Asuka Japanese Dining

One of Jakarta's few Japanese fine dining scene graciously invited me to experience their February omakase menu, that features some of the most unusual Japanese delicacies which I never imagined I would ever eat in my life. The experience was honestly, a combination of rushing adrenaline and deepened appreciation for Japanese delicacies, curious what it was like?
Asuka Japanese Dining (www.culinarybonanza.com)

At the far right wing of JW Marriott Jakarta's lobby, is where Asuka Japanese Dining is quietly tucked in. I was informed that Asuka is the equivalent of the hotel's top-most tier of its F&B establishments, in other words, it's the hotel's fine dining restaurant. Having that special title, the restaurant has its own instagram account, which is beautifully curated and has garnered even more followers than the hotel itself. Often times, the (younger) clienteles would pick a dish based on the photos they saw posted on the restaurant's profile. Undeniably, it's a phenomenon that happens a lot nowadays, even I do that too sometimes!

Asuka Japanese Dining (www.culinarybonanza.com)

Back to the restaurant, Asuka's interior setting is rather intimate (aka limited seating capacity), with a few private tatami rooms. But we all know, the best spot to enjoy omakase is right in front of the chef who prepares the food, so seating at the counter should be part of the omakase experience.

Asuka Japanese Dining (www.culinarybonanza.com)
One of the private tatami rooms
Asuka Japanese Dining (www.culinarybonanza.com)
Asuka Japanese Dining (www.culinarybonanza.com)
The best spot to enjoy omakase while watching the chef prepare the dishes live.
Asuka Japanese Dining (www.culinarybonanza.com)
Premium sake
The restaurant manager confided that most of the guests who come to Asuka are automatically having the omakase menu. 90% of the ingredients for the dishes here are freshly imported from Tsukiji & Fukuoka Fish Market in Japan with regular shipping schedule every Tuesday and Friday. So, if you want to get your hands on the prized ingredients, Tuesday and Friday are the best days to come.I'm not saying that the ingredients are not fresh on other days, it's just that there's a risk of running out due to its popular demand.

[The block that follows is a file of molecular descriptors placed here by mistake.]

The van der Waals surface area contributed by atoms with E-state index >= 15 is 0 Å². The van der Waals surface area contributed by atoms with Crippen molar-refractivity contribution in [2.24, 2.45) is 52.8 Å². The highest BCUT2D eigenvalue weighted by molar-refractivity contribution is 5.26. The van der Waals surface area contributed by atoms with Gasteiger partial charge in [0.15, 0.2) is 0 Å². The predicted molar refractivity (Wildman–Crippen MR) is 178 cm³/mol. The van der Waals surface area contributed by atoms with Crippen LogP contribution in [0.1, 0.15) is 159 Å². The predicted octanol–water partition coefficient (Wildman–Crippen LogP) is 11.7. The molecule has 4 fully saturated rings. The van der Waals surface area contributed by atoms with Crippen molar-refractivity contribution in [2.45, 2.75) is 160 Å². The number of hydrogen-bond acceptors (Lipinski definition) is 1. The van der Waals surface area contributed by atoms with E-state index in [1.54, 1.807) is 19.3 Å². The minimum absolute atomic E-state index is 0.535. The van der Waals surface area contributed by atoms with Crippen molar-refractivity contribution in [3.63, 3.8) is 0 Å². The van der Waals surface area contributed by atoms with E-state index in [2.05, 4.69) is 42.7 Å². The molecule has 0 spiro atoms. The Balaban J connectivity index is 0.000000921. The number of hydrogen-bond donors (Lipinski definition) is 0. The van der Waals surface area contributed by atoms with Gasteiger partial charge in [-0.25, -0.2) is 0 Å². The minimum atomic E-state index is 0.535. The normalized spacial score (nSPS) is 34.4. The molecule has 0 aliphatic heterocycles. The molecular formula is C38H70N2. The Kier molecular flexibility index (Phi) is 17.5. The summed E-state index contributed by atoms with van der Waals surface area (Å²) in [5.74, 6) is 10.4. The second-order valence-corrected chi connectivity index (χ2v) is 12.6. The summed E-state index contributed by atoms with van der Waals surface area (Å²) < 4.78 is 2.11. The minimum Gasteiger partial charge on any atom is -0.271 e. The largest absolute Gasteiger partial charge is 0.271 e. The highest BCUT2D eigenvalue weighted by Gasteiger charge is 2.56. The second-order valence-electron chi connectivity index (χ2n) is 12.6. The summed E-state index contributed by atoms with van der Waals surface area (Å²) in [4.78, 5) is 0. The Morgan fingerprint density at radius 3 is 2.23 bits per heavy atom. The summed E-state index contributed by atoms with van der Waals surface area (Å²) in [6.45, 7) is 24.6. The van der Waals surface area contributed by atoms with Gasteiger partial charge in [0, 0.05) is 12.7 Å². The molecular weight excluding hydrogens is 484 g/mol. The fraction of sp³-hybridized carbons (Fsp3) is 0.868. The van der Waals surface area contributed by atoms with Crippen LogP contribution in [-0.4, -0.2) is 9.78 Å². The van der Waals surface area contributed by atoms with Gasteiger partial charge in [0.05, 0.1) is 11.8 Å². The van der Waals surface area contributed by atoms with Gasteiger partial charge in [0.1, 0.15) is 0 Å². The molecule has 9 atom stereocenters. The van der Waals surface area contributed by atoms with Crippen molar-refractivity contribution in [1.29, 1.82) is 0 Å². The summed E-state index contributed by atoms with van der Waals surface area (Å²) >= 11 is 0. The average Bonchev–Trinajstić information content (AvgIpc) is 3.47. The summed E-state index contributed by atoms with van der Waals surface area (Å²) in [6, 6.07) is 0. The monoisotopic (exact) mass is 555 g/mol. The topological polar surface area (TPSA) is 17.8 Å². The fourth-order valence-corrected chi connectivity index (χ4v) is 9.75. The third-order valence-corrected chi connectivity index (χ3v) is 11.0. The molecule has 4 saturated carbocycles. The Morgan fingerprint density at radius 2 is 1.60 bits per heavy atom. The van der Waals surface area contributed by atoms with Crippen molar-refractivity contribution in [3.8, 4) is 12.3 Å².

So, here's what the February Omakase Menu at Asuka would look like:
Asuka Japanese Dining (www.culinarybonanza.com)
It's SHIRAKO people!!!
Asuka Japanese Dining (www.culinarybonanza.com)
Cold Starter: Shirako - cod fish milt served with ponzu sauce
The best time to find shirako is between January - February. For the benefit of those who don't know yet, milt is the seminal fluid of fish, mollusks, and certain other water-dwelling animals for reproduction, by spraying this fluid which contains the sperm to fertilize the roe. In other words, it's the fish' semen. Shirako is a highly prized Japanese delicacy and guests who come to Asuka this time round of the year would be certainly looking forward to having this.

To be honest, I was rather apprehensive (borderline nauseated and curious at the same time) about trying shirako for the first time. After dipping it over and over again in the ponzu sauce, I finally put it in my mouth and tried to feel it with my tongue. It actually tasted milky and slimy, and I didn't dare to use my sense of smell, for I fear I might throw up if the smell didn't feel right. I guess I would probably enjoy shirako, if I didn't have this bugging thought at the back of my mind that keeps screaming "It's fish sperm!". I'm surprised myself that I actually managed to finish it! 


Asuka Japanese Dining (www.culinarybonanza.com)
Assorted Sashimi
Asuka Japanese Dining (www.culinarybonanza.com)
Hana ho flower, recommended way to enjoy: crush the flower petals & mix in the ponzu sauce for the sashimi